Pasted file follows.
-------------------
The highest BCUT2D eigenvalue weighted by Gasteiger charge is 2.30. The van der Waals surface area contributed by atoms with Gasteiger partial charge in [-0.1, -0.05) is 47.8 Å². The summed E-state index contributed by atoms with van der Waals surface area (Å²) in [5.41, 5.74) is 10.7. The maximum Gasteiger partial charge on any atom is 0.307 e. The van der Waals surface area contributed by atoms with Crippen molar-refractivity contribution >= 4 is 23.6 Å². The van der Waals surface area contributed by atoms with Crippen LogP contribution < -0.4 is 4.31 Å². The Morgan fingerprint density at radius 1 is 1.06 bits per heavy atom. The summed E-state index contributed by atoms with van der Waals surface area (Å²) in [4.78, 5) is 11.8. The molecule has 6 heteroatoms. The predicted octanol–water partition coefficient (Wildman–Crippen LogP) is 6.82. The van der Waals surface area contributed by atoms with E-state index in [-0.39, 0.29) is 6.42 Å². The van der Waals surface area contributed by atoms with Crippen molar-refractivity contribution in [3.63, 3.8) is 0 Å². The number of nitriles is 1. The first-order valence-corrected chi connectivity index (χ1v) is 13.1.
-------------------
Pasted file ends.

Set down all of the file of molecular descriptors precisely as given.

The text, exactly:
The highest BCUT2D eigenvalue weighted by Gasteiger charge is 2.30. The van der Waals surface area contributed by atoms with Gasteiger partial charge in [-0.1, -0.05) is 47.8 Å². The summed E-state index contributed by atoms with van der Waals surface area (Å²) in [5.41, 5.74) is 10.7. The maximum Gasteiger partial charge on any atom is 0.307 e. The van der Waals surface area contributed by atoms with Crippen molar-refractivity contribution >= 4 is 23.6 Å². The van der Waals surface area contributed by atoms with Crippen LogP contribution < -0.4 is 4.31 Å². The Morgan fingerprint density at radius 1 is 1.06 bits per heavy atom. The summed E-state index contributed by atoms with van der Waals surface area (Å²) in [4.78, 5) is 11.8. The molecule has 6 heteroatoms. The predicted octanol–water partition coefficient (Wildman–Crippen LogP) is 6.82. The van der Waals surface area contributed by atoms with E-state index in [-0.39, 0.29) is 6.42 Å². The van der Waals surface area contributed by atoms with Crippen molar-refractivity contribution in [3.63, 3.8) is 0 Å². The number of nitriles is 1. The first-order valence-corrected chi connectivity index (χ1v) is 13.1.